There was spectacular game viewing this week at Mashatu. By far the most amazing sighting ever was the morning when guests were watching a family of six cheetahs hunt and kill a steenbok. Now this was not your usual kill – if there is such a thing as a ‘common’ kill, as every kill by predators that we witness is special. The mother of the five cheetah cubs had her eye on a steenbok and with the help of her yearling cubs, they finally manage to get it…or so they thought. The cunning steenbok managed to escape the claws of the cheetahs and ran for the safely of the vehicle! It darted straight under the vehicle, and soon after six cheetahs were circling the seemingly safe prey. One cheetah cub then went underneath the car and grabbed the steenbok. Some play-hunting tactics followed and after nearly 15 minutes, the steenbok was finished. What followed was amusing, but also a bit weird. In all the excitement of the hunt and build-up to the kill, one cheetah cub (a yearling) then mounted the half-dead steenbok! The laughter from guests in the vehicle was not surprising, and for a couple of minutes the cheetah continued to stay mounted in a very sexual manner. This type of behaviour has regularly been seen, especially amongst cheetah coalitions, as a sign of bonding and even perhaps domination. No intercourse occurs during these interactions, but a heightened sense of sexual arousal has been observed. What makes this very interesting and unusual was the fact that this was a case of predator-and-prey interaction. Talk about adding insult to injury for the poor steenbok! Eventually the steenbok was killed and eaten.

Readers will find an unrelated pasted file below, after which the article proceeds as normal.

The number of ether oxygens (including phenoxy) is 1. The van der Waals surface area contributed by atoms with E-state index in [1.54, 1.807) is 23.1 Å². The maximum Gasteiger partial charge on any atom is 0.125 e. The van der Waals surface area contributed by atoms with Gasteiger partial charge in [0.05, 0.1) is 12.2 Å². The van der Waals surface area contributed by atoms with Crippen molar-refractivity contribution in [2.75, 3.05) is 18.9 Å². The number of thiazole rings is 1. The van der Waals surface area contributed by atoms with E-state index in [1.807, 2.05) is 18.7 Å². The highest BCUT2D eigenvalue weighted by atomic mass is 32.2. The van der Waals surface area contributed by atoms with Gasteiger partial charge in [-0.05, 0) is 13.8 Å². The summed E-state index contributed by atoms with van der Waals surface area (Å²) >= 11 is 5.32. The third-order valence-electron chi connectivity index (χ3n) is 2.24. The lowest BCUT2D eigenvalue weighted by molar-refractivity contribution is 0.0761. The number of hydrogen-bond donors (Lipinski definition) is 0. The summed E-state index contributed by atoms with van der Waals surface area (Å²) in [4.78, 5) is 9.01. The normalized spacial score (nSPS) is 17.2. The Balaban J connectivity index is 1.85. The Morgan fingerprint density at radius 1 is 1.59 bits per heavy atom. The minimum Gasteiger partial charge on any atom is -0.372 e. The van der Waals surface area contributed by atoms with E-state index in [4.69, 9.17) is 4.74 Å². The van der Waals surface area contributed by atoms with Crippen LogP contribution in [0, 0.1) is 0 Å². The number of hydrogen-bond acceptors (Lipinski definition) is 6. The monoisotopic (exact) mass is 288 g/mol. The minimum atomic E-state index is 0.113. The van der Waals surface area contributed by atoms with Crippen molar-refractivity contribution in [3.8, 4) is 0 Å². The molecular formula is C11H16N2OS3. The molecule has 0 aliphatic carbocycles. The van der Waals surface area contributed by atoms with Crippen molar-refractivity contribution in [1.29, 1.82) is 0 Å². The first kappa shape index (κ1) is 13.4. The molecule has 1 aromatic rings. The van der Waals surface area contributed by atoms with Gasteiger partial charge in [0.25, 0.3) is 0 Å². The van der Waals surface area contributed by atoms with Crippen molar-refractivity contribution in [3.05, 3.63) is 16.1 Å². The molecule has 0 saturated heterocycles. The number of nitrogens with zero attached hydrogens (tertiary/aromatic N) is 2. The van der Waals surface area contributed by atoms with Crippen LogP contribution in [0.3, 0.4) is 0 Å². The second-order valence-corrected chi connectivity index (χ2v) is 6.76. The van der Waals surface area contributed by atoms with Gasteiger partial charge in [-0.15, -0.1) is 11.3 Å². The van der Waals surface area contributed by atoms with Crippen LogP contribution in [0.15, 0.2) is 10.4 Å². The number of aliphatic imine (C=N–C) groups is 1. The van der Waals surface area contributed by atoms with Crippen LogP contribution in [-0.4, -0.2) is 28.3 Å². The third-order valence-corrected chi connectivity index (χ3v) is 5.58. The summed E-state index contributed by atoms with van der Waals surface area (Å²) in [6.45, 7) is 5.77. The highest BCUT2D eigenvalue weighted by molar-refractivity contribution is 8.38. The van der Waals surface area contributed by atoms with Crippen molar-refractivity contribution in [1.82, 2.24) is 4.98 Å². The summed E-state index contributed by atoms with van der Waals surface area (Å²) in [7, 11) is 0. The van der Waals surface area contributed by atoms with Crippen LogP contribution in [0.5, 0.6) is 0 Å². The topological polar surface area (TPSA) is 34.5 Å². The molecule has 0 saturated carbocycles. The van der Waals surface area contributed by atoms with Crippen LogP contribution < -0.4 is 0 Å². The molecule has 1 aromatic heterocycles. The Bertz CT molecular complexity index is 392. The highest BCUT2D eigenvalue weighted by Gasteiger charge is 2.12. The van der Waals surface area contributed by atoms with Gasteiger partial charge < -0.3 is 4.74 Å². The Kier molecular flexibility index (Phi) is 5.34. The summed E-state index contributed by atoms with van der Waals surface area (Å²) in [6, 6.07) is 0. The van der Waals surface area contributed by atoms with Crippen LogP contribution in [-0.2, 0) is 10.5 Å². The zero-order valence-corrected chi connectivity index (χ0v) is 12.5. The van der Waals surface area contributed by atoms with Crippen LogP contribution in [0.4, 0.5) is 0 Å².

The same family of six cheetahs was seen two days later hunting and killing a juvenile kudu. Luckily for the kudu there was no “dominating” cheetah mounting it from behind! Video footage will follow soon.
Also this week, adults from the Central Pride brought down a wildebeest cow and then also killed the wandering calf. Meanwhile, at the spotted hyenas den along the Majale, east of WhiteCliffs, hyenas were seen with an impala carcass almost every day.
The picture (above) taken at the Vlei this week has a hidden secret. An adult leopard is looking back at me while I’m taking the picture. Can you see it?
See you out there,